- Showing 5 posts filed under: Forgiveness [–] published between Apr 01, 2011 and Apr 30, 2011 [Show all]
Forgiveness and reconciliation is topic of PBS documentary of U.N. humanitarian
“When you don’t forgive others, you keep building a hell inside yourself.”
Rose Mapendo remembers the horrors she endured in her native Congo — beatings, rapes, tortures, being forced to watch the execution of her husband. And giving birth to their twins inside a death camp cell, cutting the umbilical cords with a stick. Yet she is a forceful advocate of forgiveness and reconciliation.
....The documentary’s title refers to a quote from Mapendo: “One person alone cannot push an elephant, but many people together can.”
There Be Dragons: A film that shows that forgiveness can change the future
There Be Dragons is a powerful story of war, tragedy, love, forgiveness, and redemption. Set during the often overlooked horrors of the Spanish Civil War in the 1930s, it tells the story of two boyhood friends who enter the seminary, but when the war interrupts their lives, one leaves the seminary and chooses the life of a soldier though driven by jealousy and revenge. The other remains in the seminary and becomes a priest just when the provisional government of Spain is on the brink of murdering over 6,000 priests and religious. Each will struggle to find the power of forgiveness over the forces that tear their lives --and their friendship --apart.
"Forgive us our trespasses": The complexity of forgiveness
Forgiveness is such an obvious part of religious commitments and human sensibility that the conversation around giving and getting forgiveness is often mechanistic, sentimental or superficial. Fortunately, veteran filmmaker Helen Whitney is offering a rare chance to shine a clear light on the question of forgiveness in all its complexities, horror and hope in her two part series entitled: Forgiveness: A Time to Love and a Time to Hate to be shown on April 17th and 24th on PBS stations around the country.
....Whitney's film takes the viewer on a slow roller coaster of emotions. Instead of finding hundreds of talking heads and moving speedily from idea to idea, the documentary lingers on a relatively few cases; letting the viewer sift through the layers of complexity and raw drama. The shooting of the Amish School children, a victim of a brutal attack with an axe, the murder of a police officer by a 1960's revolutionary, a woman knowingly infected with AIDS -- different life situations that challenge the breezy rhetoric of 'forgive and forget' and move deeper into genuine wrestling with the emotional and spiritual demands inherent in forgiveness.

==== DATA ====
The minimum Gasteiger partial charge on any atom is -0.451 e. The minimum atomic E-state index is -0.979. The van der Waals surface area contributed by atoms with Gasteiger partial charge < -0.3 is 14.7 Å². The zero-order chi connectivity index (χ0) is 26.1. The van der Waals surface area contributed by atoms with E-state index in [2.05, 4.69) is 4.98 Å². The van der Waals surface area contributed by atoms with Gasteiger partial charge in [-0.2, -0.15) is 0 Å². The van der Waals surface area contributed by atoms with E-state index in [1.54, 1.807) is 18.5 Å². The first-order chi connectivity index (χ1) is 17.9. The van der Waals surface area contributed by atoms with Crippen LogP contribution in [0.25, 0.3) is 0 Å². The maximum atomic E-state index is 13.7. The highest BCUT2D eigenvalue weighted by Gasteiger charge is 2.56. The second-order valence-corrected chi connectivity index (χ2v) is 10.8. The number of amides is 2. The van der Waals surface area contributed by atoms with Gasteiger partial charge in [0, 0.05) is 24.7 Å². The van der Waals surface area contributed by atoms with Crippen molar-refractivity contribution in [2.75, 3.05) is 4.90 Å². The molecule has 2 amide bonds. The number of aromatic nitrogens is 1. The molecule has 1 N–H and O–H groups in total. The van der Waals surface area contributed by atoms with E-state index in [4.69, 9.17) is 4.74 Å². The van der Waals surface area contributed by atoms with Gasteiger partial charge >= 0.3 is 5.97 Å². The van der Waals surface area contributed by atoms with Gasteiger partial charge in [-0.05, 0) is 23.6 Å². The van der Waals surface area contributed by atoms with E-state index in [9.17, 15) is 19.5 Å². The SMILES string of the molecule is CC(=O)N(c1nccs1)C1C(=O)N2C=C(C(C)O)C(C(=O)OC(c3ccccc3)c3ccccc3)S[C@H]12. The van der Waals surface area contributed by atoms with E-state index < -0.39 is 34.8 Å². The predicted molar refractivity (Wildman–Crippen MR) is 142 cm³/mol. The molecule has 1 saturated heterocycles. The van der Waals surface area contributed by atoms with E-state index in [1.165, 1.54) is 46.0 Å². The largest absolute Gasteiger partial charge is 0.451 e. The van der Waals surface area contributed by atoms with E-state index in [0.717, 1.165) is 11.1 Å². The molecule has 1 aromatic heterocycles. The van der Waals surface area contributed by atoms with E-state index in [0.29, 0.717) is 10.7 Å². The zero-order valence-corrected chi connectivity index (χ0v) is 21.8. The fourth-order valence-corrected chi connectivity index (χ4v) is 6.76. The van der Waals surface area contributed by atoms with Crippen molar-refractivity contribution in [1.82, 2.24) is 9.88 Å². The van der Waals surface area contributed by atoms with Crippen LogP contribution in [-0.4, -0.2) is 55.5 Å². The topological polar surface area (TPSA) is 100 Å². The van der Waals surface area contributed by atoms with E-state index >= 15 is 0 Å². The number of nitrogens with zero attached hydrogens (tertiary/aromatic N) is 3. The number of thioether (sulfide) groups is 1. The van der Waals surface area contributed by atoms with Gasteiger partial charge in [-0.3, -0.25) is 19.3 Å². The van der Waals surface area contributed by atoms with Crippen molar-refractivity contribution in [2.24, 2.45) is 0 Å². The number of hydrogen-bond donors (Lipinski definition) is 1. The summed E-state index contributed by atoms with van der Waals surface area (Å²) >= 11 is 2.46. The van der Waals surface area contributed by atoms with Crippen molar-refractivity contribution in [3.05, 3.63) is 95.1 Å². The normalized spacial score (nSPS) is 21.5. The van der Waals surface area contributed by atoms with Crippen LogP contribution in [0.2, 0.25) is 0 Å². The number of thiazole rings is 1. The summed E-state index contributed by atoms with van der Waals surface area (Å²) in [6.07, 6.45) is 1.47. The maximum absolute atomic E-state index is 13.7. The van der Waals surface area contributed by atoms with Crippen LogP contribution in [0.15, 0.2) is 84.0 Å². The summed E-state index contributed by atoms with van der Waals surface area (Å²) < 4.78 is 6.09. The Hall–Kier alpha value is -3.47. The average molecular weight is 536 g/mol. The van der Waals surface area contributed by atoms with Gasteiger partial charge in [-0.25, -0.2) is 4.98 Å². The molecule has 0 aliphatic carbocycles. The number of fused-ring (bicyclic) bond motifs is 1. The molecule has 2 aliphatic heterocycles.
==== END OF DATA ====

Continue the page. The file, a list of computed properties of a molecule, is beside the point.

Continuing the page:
Could you forgive this? Liz Securro's road to forgiveness
from the article by Heide Banks:
Liz Securro knows ﬁrst-hand the consequences of self-judgment and the rewards of self-forgiveness. In her recent book, "Crash Into Me: A Survivor's Search for Justice," Liz shares her story that spanned 20-plus years and stemmed from a rape she endured in college. You do not have to relate to the magnitude of her circumstances to be able to learn from her journey of self-forgiveness.
....It wasn't until she started dealing with the much deeper issues that she was able to regain herself. At some point it stopped for her. She took the clothes she had, and she burned them in a cemetery. She was tired of being the victim. What she realized was that although something was done to her, what she did to herself was far worse. She was judging herself for her behaviors. Her life really took hold when she was able to forgive herself for all those things that she did, which none of us would have ever judged her for.
We must not forgive too easily, says Archbishop of Canterbury
It may be a key Christian principle but forgiving too easily can be dangerous, the Archbishop of Canterbury has suggested.
Rowan Williams has warned that easy forgiveness can make suffering appear not to matter.
In BBC1’s What is the Point in Forgiveness?, to be broadcast on Good Friday, the Archbishop also concedes that it is not fair to expect victims of abuse, rape or torture to turn the other cheek with ease.